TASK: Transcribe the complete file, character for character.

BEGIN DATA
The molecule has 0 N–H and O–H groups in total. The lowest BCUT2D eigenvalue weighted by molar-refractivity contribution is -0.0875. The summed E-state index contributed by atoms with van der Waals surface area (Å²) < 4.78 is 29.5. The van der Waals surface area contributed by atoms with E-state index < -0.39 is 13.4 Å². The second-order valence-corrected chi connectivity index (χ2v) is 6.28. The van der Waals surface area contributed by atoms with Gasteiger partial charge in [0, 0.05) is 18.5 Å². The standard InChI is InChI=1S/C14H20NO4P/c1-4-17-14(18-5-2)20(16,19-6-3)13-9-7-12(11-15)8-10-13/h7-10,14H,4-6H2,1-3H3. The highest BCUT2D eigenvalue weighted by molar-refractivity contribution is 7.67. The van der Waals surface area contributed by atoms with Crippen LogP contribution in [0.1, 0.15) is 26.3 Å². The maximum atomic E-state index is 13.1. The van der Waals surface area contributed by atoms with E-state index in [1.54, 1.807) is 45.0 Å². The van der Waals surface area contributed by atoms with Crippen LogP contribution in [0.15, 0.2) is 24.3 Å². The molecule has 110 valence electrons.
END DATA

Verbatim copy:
The molecule has 0 N–H and O–H groups in total. The lowest BCUT2D eigenvalue weighted by molar-refractivity contribution is -0.0875. The summed E-state index contributed by atoms with van der Waals surface area (Å²) < 4.78 is 29.5. The van der Waals surface area contributed by atoms with E-state index < -0.39 is 13.4 Å². The second-order valence-corrected chi connectivity index (χ2v) is 6.28. The van der Waals surface area contributed by atoms with Gasteiger partial charge in [0, 0.05) is 18.5 Å². The standard InChI is InChI=1S/C14H20NO4P/c1-4-17-14(18-5-2)20(16,19-6-3)13-9-7-12(11-15)8-10-13/h7-10,14H,4-6H2,1-3H3. The highest BCUT2D eigenvalue weighted by molar-refractivity contribution is 7.67. The van der Waals surface area contributed by atoms with Crippen LogP contribution in [0.1, 0.15) is 26.3 Å². The maximum atomic E-state index is 13.1. The van der Waals surface area contributed by atoms with E-state index in [1.54, 1.807) is 45.0 Å². The van der Waals surface area contributed by atoms with Crippen LogP contribution in [0.15, 0.2) is 24.3 Å². The molecule has 110 valence electrons.